• Linguistic experts or a language service provider.

Options A and B are more economical, no doubt. However, experience has taught us that hiring native language experts is the only guarantee of accurate and flawless linguistic testing. Think of the costs (economic and in terms of image and credibility) that could derive from a clumsy, unprofessional translation. Linguistic testing is a perfect example of “spend more to spend less.”

Part 2: How is it Done

Software or a website is not a simple word document. So, how are linguistic testers supposed to work?

  • You can provide remote access to your software application or platform, thus allowing language experts to work directly on the original infrastructure whilst safeguarding its security and integrity.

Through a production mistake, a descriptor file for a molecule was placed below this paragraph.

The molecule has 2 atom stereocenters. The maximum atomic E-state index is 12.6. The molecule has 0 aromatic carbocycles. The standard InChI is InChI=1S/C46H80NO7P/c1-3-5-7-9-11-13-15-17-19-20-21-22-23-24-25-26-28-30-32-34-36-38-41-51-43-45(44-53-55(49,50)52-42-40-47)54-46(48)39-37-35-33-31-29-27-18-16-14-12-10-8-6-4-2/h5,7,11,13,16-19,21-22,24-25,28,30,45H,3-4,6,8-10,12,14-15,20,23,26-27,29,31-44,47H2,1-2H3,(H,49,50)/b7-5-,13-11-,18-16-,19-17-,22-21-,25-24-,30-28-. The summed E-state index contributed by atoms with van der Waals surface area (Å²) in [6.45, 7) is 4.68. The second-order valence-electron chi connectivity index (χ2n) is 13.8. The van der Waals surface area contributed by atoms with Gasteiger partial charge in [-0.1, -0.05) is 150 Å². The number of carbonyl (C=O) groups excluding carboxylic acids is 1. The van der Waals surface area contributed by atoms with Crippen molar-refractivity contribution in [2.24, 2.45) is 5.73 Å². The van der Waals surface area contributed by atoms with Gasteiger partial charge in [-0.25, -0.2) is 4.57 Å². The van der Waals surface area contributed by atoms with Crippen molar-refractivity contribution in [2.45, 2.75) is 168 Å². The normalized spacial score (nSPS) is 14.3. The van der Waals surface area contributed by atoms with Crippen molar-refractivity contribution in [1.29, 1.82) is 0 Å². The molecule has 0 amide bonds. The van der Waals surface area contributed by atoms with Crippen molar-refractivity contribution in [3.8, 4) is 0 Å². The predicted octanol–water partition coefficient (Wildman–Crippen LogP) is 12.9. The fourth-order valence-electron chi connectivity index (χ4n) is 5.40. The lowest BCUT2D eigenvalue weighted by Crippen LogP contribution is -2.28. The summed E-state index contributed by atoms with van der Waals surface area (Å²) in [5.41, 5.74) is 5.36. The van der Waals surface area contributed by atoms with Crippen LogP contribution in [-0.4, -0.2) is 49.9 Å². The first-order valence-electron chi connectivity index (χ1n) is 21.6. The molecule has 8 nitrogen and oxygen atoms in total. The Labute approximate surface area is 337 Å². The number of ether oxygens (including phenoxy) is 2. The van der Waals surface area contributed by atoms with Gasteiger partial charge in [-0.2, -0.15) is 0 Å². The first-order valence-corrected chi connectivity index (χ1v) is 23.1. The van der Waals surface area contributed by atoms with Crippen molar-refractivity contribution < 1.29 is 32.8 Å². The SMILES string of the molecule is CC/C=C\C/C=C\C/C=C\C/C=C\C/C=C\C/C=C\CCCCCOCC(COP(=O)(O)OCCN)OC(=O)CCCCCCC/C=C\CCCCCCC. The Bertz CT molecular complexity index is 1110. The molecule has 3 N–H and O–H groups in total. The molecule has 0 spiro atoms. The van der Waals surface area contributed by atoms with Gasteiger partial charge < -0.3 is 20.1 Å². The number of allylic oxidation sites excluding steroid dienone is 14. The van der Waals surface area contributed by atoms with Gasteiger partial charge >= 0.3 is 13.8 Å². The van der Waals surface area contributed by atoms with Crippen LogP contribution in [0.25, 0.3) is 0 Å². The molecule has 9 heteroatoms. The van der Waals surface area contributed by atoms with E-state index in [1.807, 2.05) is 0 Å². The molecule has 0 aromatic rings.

• If giving remote access to someone outside of your company is too risky from the point of view of security, you can capture and share screenshots with your language experts. They may then write their comments on a separate file or add text to the screenshots. 

The second method may be safer, but it is time-consuming and requires a final effort to accept and integrate the tester’s observations and remarks into the software. It can work for one language but can prove an absolute nightmare when there is more than language involved.

Best Practices in Linguistic Testing

Red wax seal with engraved label saying Top Quality Best of the Best. Symbolizes best practices in linguistic testing.

We can take care of the “linguistic” part of linguistic testing. However, if you want the process to be smooth (in other words, to save time and money), here are a few best practices worth adopting: 

  • KEEP IT SIMPLE – Make the testing process as simple as possible, keeping in mind that not all linguists are IT experts.